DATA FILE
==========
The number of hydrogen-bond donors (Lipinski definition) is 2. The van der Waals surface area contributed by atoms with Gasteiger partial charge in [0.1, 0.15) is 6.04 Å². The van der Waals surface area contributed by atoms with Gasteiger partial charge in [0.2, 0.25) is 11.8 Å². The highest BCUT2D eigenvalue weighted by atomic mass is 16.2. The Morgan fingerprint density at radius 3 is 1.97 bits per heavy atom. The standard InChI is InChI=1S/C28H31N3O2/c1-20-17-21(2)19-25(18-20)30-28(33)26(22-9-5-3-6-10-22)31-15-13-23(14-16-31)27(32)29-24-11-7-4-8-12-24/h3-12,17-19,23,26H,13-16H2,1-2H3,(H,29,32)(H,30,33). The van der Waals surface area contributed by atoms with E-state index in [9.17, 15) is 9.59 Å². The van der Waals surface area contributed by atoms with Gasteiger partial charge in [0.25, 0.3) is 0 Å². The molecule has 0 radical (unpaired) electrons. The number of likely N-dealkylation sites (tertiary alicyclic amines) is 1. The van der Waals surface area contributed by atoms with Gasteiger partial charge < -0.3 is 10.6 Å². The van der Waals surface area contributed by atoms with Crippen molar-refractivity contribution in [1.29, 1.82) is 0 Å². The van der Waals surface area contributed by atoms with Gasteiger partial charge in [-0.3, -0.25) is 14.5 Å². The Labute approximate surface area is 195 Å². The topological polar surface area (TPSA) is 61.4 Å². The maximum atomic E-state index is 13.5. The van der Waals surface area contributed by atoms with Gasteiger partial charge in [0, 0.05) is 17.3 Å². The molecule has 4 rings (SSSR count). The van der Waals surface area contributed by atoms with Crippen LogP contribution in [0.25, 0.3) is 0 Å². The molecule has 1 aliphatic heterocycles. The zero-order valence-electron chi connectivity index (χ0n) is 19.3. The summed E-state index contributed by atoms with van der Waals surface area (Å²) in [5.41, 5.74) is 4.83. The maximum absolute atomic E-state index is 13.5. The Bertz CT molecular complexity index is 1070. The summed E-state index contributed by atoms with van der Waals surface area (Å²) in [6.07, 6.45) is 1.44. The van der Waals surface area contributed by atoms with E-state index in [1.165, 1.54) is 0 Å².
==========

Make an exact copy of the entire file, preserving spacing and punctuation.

The number of hydrogen-bond donors (Lipinski definition) is 2. The van der Waals surface area contributed by atoms with Gasteiger partial charge in [0.1, 0.15) is 6.04 Å². The van der Waals surface area contributed by atoms with Gasteiger partial charge in [0.2, 0.25) is 11.8 Å². The highest BCUT2D eigenvalue weighted by atomic mass is 16.2. The Morgan fingerprint density at radius 3 is 1.97 bits per heavy atom. The standard InChI is InChI=1S/C28H31N3O2/c1-20-17-21(2)19-25(18-20)30-28(33)26(22-9-5-3-6-10-22)31-15-13-23(14-16-31)27(32)29-24-11-7-4-8-12-24/h3-12,17-19,23,26H,13-16H2,1-2H3,(H,29,32)(H,30,33). The van der Waals surface area contributed by atoms with E-state index in [9.17, 15) is 9.59 Å². The van der Waals surface area contributed by atoms with Gasteiger partial charge in [0.25, 0.3) is 0 Å². The molecule has 0 radical (unpaired) electrons. The number of likely N-dealkylation sites (tertiary alicyclic amines) is 1. The van der Waals surface area contributed by atoms with Gasteiger partial charge < -0.3 is 10.6 Å². The van der Waals surface area contributed by atoms with Crippen molar-refractivity contribution in [1.29, 1.82) is 0 Å². The van der Waals surface area contributed by atoms with Gasteiger partial charge in [-0.3, -0.25) is 14.5 Å². The Labute approximate surface area is 195 Å². The topological polar surface area (TPSA) is 61.4 Å². The maximum atomic E-state index is 13.5. The van der Waals surface area contributed by atoms with Gasteiger partial charge in [0, 0.05) is 17.3 Å². The molecule has 4 rings (SSSR count). The van der Waals surface area contributed by atoms with Crippen LogP contribution in [0.25, 0.3) is 0 Å². The molecule has 1 aliphatic heterocycles. The zero-order valence-electron chi connectivity index (χ0n) is 19.3. The summed E-state index contributed by atoms with van der Waals surface area (Å²) in [5.41, 5.74) is 4.83. The maximum absolute atomic E-state index is 13.5. The Bertz CT molecular complexity index is 1070. The summed E-state index contributed by atoms with van der Waals surface area (Å²) in [6.07, 6.45) is 1.44. The van der Waals surface area contributed by atoms with E-state index in [1.165, 1.54) is 0 Å².